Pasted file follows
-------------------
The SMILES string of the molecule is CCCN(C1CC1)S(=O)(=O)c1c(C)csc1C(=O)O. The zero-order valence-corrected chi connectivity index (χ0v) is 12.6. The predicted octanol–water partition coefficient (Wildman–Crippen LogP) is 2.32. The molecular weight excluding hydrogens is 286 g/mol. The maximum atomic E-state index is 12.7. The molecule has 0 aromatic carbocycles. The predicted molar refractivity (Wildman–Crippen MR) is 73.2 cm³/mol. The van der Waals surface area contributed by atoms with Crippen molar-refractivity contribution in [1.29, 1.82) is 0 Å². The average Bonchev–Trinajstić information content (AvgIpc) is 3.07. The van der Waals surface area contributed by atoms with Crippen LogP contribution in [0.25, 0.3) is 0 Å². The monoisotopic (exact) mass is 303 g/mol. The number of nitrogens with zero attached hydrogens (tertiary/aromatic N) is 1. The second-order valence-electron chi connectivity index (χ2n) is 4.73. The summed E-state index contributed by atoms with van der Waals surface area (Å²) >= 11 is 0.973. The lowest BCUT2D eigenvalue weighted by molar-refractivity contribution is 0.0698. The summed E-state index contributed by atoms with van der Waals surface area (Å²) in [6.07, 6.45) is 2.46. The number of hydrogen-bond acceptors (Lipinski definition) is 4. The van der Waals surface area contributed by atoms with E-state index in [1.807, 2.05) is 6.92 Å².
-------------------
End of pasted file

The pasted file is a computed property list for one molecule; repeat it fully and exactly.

The SMILES string of the molecule is CCCN(C1CC1)S(=O)(=O)c1c(C)csc1C(=O)O. The zero-order valence-corrected chi connectivity index (χ0v) is 12.6. The predicted octanol–water partition coefficient (Wildman–Crippen LogP) is 2.32. The molecular weight excluding hydrogens is 286 g/mol. The maximum atomic E-state index is 12.7. The molecule has 0 aromatic carbocycles. The predicted molar refractivity (Wildman–Crippen MR) is 73.2 cm³/mol. The van der Waals surface area contributed by atoms with Crippen molar-refractivity contribution in [1.29, 1.82) is 0 Å². The average Bonchev–Trinajstić information content (AvgIpc) is 3.07. The van der Waals surface area contributed by atoms with Crippen LogP contribution in [0.25, 0.3) is 0 Å². The monoisotopic (exact) mass is 303 g/mol. The number of nitrogens with zero attached hydrogens (tertiary/aromatic N) is 1. The second-order valence-electron chi connectivity index (χ2n) is 4.73. The summed E-state index contributed by atoms with van der Waals surface area (Å²) >= 11 is 0.973. The lowest BCUT2D eigenvalue weighted by molar-refractivity contribution is 0.0698. The summed E-state index contributed by atoms with van der Waals surface area (Å²) in [6.07, 6.45) is 2.46. The number of hydrogen-bond acceptors (Lipinski definition) is 4. The van der Waals surface area contributed by atoms with E-state index in [1.807, 2.05) is 6.92 Å².